WHO’S WATCHING WHO? (SPRING 2006)
A Kent accountancy firm is warning businesses to be extra vigilant over ‘insider’ fraud by management or staff, after figures for 2005 showed an explosion in fraud case prosecutions.
Based in Canterbury, Burgess Hodgson is one of the leading firms of Chartered Accountants in the South East, and has itself uncovered several cases of fraud over the years.
Nationwide, there were 222 major fraud cases reaching court over the course of 2005, an increase on 174 cases in 2004.
Insider fraud accounted for nearly £500m, the bulk of which was fraud committed by individuals at management level – such as the medical centre practice manager who awarded himself some £400,000 in extra salary payments over a period of seven years.
Richard Stewart, a partner at Burgess Hodgson, says that insider fraud is often carried out over a period of months or even years without anybody noticing.
“It is often the most apparently innocent or trusted person that is perpetrating a fraud,” he explains. “In fact, it is getting into that position of trust that can create the temptation to steal in the first place.”
London and the South East is the cradle for the bulk of UK fraud, accounting for £673m of the £942m fraud carried out in 2005.
Other recent research found that UK businesses are losing more and more at the hands of their own workers, with the value of employee fraud increasing by over 80% since 2004 (and 200% since 2003).
Nearly two-thirds (65%) of frauds where a motive was reported have been as a result of greed and the desire to lead a lavish lifestyle. A further 11% were linked to gambling and 10% were to pay existing debts.
Changes in legislation have helped create a climate where fraud is much easier to perpetrate. Ten years ago, for example, most companies were subject to an audit from an appropriately qualified independent person, such as a Chartered Accountant.
However, legislative changes meant that, during this period, the turnover threshold at which at least an independent review would be required increased from £90,000 to £5.6m – a not insubstantial sum by any means (and hardly within the realm of most small businesses). A consultation document issued by the DTI indicated that out of 1,115,000 companies registered in the UK, 863,000 would not be required to have a statutory audit.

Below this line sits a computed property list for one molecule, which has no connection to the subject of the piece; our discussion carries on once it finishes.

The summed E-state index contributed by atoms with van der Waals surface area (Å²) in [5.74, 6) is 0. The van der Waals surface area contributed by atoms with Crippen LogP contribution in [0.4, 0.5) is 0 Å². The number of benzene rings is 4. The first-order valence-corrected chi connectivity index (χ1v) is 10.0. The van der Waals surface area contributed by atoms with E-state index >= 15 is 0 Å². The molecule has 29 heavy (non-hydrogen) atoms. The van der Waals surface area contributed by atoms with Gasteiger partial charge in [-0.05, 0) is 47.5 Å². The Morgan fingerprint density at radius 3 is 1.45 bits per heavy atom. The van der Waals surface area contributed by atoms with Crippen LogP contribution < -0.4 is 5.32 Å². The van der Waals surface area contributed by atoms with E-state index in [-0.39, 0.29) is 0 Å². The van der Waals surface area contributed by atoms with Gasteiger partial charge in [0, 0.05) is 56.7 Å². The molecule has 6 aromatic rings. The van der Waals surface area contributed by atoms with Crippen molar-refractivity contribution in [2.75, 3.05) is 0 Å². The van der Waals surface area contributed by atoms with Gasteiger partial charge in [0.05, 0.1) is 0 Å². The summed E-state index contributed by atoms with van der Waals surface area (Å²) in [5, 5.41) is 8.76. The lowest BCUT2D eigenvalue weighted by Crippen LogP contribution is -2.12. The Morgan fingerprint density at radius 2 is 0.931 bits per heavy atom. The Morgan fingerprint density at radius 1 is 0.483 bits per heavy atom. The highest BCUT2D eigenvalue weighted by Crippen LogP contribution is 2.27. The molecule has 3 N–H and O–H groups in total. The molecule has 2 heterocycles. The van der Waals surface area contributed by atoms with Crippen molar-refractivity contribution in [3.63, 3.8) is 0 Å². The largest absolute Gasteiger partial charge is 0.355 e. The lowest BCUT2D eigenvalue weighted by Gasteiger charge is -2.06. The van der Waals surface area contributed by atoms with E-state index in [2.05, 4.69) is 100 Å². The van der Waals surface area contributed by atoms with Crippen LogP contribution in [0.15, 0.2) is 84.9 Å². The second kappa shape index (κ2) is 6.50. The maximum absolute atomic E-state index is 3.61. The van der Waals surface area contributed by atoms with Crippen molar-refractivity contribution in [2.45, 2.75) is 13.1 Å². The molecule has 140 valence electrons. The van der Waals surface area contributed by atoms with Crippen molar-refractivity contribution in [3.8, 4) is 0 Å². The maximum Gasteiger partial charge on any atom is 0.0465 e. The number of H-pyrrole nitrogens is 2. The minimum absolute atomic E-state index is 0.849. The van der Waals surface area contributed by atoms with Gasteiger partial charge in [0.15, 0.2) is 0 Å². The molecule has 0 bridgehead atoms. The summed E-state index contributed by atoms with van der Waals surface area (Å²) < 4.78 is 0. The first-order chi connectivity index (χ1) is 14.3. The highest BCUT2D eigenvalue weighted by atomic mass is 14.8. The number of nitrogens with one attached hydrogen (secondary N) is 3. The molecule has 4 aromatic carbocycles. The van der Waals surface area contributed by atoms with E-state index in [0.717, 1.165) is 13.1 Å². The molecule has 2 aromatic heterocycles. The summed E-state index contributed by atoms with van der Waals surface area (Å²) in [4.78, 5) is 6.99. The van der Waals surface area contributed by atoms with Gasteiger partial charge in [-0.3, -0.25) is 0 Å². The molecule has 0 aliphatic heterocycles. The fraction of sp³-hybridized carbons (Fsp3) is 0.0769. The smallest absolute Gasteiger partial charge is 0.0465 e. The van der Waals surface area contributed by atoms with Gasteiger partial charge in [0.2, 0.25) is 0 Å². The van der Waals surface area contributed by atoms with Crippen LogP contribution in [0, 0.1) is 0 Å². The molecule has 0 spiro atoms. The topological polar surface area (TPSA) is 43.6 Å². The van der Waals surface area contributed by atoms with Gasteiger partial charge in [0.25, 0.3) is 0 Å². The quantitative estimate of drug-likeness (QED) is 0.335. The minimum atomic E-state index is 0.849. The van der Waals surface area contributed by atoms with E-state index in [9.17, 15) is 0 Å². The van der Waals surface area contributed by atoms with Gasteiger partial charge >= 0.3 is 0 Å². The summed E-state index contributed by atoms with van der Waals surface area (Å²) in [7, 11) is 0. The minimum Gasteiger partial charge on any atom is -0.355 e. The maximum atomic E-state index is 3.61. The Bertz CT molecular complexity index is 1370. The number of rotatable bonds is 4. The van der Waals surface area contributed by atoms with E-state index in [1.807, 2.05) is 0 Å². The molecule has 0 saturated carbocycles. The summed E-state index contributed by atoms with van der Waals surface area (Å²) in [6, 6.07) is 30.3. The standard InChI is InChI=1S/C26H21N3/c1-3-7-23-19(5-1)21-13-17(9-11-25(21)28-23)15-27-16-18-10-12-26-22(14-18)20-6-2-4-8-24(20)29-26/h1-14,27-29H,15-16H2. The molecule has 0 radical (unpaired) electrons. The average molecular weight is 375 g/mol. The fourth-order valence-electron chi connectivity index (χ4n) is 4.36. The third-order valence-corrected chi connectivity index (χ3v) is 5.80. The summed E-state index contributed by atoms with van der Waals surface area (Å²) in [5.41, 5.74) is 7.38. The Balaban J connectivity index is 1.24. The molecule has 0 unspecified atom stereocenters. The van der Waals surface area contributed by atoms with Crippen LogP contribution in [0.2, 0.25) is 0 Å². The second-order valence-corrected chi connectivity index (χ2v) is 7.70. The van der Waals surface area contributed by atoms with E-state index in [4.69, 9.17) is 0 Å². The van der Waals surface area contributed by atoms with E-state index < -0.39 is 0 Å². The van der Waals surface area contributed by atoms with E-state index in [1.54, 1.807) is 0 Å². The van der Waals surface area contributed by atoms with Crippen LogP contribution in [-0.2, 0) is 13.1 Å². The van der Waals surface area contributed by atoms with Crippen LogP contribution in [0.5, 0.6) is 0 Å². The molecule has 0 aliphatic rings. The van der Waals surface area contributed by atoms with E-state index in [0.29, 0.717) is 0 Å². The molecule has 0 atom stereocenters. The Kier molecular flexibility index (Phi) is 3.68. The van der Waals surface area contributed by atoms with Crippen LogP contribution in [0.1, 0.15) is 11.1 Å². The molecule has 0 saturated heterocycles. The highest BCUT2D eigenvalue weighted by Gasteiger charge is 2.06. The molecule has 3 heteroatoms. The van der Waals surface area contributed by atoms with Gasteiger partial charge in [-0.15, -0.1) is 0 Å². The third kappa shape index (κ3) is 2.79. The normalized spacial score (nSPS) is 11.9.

“The scope for internal fraud has increased significantly, with fewer audits being undertaken,” says Richard. “Initially, businesses hailed the changes in legislation as a forward step in reducing the administrative burden and ‘red tape’. However, recent reports suggest that it may not have all been positive.”
One survey found that the main cause of fraud was personal gain by management, often involving the manipulation of records to disguise, suppress or alter transactions.
“In those cases, management overrode financial controls to let fraud be effected,” comments Richard. “In 45% of cases it was external auditors that detected the fraud.”
Some businesses also ask for an audit on a voluntary basis. In a recent example, a family business had grown significantly enough to employ a number of staff. Burgess Hodgson was asked to attend and review the systems they had in place and provide any recommendations.
“We found several weaknesses in the systems in place, one of which allowed individuals, who were not authorised, to order goods that were not required and, more worryingly, allowed the company to pay for goods it had not received or ordered!
The weaknesses had arisen because of over-reliance on the owners, who had carried out all of the tasks in the business when it started, and had not put in appropriate safeguards as the business grew.”
Richard says companies need to review their internal control processes regularly, where appropriate. If in doubt, call in an expert like Burgess Hodgson, who will not only conduct the audit but suggest ways in which the accounting process can be improved.
“Audits are traditionally seen as a cost of complying with legislation, however, we always look for opportunities to add value when we are carrying out audits, such as improving the internal systems of a company or removing duplicated tasks or roles.”
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